Turquoise Yachts has been building custom yachts from 30m (98ft) to 90m (295ft) for over five decades. This includes many iconic multi-awarded projects such as 77m (252ft) GO, 72m (236ft) QUANTUM OF SOLACE, 56m (184ft) BLUE II, and 47m (154ft) ROE to name a few. The Turquoise shipyards in Istanbul share close to 100,000 sqm of facilities, including dock space and fully climatized covered sheds.
Cristian Schwarzwalder is a Sales Director at Turquoise Yachts in Monaco.
Please tell us about your personal background, how long you have been at the company and what your role is.
My career started as a Yacht Designer at Sparkman & Stephens in New York, followed by working for Benetti and Blohm & Voss before joining Turquoise Yachts as their Sales Director 7 years ago.
What is the ethos and/or mission of the shipyard? How would you say that sets you apart from others in the industry?
Turquoise Yachts is all about custom yacht construction and client satisfaction. Our team consists of dedicated young professionals mixed with experienced open-minded team leaders. I believe we are one of the last few yacht builders that can offer full custom projects due to our unique location and company setup.
Can you describe a ‘typical’ client? What are their priorities?
For sure none of our clients are alike! However, as a common thread I would say our clients are not big brand buyers, they prefer a more bespoke approach and appreciate the quality and value they get from us. We do not have big production numbers — our goal is to deliver one to two yachts per year.
Are you seeing any emerging trends from owners that are influencing the design and use of yachts?
We currently have five yachts over 70m (229ft) under construction, with a variety of world renowned exterior and interior designers, all completely different from each other.
The only common denominator I see is the client’s request that their yacht is to be more environmentally friendly and requests to be more sustainable.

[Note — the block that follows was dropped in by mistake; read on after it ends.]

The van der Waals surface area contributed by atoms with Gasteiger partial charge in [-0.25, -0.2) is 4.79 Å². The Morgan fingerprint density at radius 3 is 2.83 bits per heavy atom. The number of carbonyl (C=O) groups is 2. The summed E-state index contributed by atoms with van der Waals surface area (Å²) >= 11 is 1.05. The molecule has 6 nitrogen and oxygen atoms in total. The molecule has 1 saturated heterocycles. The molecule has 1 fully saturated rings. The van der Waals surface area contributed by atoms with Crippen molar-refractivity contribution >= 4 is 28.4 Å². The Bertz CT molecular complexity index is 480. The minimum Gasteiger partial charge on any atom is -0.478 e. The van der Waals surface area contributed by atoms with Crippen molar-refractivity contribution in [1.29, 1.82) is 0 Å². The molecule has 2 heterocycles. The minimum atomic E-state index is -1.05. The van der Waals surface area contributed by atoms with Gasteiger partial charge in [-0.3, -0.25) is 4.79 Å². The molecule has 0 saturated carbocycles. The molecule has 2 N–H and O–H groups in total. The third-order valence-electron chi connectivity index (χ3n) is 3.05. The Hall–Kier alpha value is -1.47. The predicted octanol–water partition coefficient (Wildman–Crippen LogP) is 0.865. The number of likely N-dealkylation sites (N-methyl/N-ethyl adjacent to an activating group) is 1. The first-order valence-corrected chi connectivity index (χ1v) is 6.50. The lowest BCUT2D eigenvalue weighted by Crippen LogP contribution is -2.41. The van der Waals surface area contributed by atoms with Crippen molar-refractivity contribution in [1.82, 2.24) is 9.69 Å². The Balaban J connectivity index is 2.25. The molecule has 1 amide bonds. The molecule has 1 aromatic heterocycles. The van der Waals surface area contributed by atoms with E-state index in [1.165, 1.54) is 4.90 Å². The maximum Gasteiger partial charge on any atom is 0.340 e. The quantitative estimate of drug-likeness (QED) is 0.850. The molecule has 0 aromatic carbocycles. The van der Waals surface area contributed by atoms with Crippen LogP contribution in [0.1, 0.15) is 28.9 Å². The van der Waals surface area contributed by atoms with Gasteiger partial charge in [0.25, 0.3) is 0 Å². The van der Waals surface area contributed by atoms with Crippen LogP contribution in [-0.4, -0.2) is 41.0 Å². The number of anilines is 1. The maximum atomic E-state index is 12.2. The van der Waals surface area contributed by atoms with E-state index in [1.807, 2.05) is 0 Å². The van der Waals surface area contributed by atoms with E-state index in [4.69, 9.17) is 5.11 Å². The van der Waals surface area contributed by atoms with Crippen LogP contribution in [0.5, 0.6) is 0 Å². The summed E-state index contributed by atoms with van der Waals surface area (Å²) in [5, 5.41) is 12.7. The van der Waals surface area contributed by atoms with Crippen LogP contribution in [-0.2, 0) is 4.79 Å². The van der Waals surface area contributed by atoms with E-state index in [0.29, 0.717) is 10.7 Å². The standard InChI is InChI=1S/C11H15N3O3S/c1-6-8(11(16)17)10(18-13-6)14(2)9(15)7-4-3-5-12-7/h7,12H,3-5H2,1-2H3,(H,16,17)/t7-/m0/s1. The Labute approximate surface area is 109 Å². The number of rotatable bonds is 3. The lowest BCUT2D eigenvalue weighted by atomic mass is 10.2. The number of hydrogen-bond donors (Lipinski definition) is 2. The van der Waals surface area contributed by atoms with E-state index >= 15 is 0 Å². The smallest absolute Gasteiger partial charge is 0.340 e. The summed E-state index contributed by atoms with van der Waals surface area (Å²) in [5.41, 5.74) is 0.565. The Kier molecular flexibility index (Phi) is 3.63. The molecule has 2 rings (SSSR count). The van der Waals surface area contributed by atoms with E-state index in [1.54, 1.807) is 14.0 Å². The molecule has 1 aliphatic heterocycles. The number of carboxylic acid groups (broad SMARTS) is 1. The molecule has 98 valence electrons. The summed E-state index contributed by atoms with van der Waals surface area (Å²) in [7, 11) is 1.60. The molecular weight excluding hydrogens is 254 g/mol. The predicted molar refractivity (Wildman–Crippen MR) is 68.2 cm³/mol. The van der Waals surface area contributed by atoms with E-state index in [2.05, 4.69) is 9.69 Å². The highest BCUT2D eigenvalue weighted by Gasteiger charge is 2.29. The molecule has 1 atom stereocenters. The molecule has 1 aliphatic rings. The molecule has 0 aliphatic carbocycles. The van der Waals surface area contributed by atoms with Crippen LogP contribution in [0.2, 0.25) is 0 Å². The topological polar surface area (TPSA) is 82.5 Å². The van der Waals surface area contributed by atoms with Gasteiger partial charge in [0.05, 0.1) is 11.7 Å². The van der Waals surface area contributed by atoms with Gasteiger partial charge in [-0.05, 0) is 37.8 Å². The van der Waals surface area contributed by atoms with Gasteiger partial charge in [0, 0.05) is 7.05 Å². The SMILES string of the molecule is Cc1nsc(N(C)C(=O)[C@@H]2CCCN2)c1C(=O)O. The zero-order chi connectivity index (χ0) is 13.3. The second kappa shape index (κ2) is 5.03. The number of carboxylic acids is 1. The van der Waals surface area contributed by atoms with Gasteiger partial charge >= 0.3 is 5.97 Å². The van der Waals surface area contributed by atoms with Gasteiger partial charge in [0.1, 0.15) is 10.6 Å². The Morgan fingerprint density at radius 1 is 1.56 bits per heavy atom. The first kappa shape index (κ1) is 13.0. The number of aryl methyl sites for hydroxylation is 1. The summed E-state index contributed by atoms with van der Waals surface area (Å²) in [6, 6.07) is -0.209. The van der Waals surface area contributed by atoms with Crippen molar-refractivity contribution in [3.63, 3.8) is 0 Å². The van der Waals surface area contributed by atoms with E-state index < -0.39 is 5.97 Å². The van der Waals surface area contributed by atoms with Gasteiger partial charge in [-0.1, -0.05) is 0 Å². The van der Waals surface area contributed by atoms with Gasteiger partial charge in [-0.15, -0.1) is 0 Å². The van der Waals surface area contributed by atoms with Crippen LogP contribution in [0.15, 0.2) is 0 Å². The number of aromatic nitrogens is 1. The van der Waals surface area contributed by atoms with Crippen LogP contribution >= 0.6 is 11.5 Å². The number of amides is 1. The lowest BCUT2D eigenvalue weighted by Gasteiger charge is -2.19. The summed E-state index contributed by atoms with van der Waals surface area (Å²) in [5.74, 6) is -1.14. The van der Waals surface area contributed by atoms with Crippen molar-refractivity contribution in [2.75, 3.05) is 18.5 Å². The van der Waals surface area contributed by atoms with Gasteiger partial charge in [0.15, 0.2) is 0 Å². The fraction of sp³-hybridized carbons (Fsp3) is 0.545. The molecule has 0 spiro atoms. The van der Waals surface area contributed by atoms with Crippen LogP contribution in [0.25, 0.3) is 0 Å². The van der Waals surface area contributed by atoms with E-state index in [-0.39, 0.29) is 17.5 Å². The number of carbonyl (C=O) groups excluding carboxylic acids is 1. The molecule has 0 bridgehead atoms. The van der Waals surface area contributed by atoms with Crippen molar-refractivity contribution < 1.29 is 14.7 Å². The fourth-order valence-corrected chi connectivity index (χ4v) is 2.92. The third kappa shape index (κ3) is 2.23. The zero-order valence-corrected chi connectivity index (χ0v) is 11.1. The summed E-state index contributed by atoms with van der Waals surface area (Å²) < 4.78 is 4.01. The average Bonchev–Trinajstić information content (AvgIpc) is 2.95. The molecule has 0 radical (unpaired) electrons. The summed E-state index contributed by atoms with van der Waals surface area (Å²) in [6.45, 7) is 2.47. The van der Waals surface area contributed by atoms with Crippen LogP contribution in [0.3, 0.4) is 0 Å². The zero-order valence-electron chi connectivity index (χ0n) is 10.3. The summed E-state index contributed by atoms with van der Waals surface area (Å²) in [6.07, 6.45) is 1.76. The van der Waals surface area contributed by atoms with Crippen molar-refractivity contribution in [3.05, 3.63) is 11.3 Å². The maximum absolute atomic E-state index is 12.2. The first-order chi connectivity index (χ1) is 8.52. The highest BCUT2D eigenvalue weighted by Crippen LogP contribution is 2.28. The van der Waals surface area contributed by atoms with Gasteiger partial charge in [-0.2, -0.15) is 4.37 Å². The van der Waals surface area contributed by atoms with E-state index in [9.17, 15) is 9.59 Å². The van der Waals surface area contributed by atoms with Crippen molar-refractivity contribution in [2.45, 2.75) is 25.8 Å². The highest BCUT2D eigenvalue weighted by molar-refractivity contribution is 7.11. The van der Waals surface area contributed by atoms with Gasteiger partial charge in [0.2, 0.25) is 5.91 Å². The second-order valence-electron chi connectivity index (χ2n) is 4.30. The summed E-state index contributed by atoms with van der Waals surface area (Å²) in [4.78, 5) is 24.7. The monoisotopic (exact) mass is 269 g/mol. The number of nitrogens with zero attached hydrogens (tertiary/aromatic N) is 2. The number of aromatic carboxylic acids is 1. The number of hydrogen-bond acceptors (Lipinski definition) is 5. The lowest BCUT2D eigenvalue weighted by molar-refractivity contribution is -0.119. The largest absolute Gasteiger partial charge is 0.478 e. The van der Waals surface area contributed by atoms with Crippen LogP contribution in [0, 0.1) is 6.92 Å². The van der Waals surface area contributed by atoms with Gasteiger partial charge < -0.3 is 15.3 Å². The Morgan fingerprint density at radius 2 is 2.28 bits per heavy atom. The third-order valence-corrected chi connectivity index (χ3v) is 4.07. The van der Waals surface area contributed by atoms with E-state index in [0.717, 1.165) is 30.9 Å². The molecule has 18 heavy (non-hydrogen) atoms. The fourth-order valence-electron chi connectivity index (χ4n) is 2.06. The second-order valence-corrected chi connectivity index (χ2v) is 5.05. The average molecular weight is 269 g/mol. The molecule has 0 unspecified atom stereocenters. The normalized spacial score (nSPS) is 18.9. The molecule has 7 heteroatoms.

As a builder, what would you like to see change in the industry?
Personally, I would like to see a more common-sense approach to building yachts. Yachts are getting more and more complicated by trying to incorporate too many gimmicks or even latest technologies. Most of the time the “less is more” approach is really better overall.
What challenges do shipyards and builders face, and how have you overcome these?
As builders we need to focus on the best available solutions, this does not mean to oppose innovation but to carefully evaluate the benefits of new technologies, including their user friendliness.
Do you have any predictions for how the market will evolve in the next decade?
I think the market will continue to grow in pretty much every sector other than large sailing yachts. Even though considered the original green yacht — large modern sailing yachts have become very expensive to build, run and maintain. Most likely in the next decade, we will see predominantly motor yachts run by hybrid or electric propulsion.
What is your favorite yacht and why?
One of my favorite yachts is BLUE II, a 56m (183ft) Turquoise Yacht launched in 2021. I like her classic look with modern comfort and amenities.
RAINBOW II is another favorite for those in the market for a classic sailing yacht.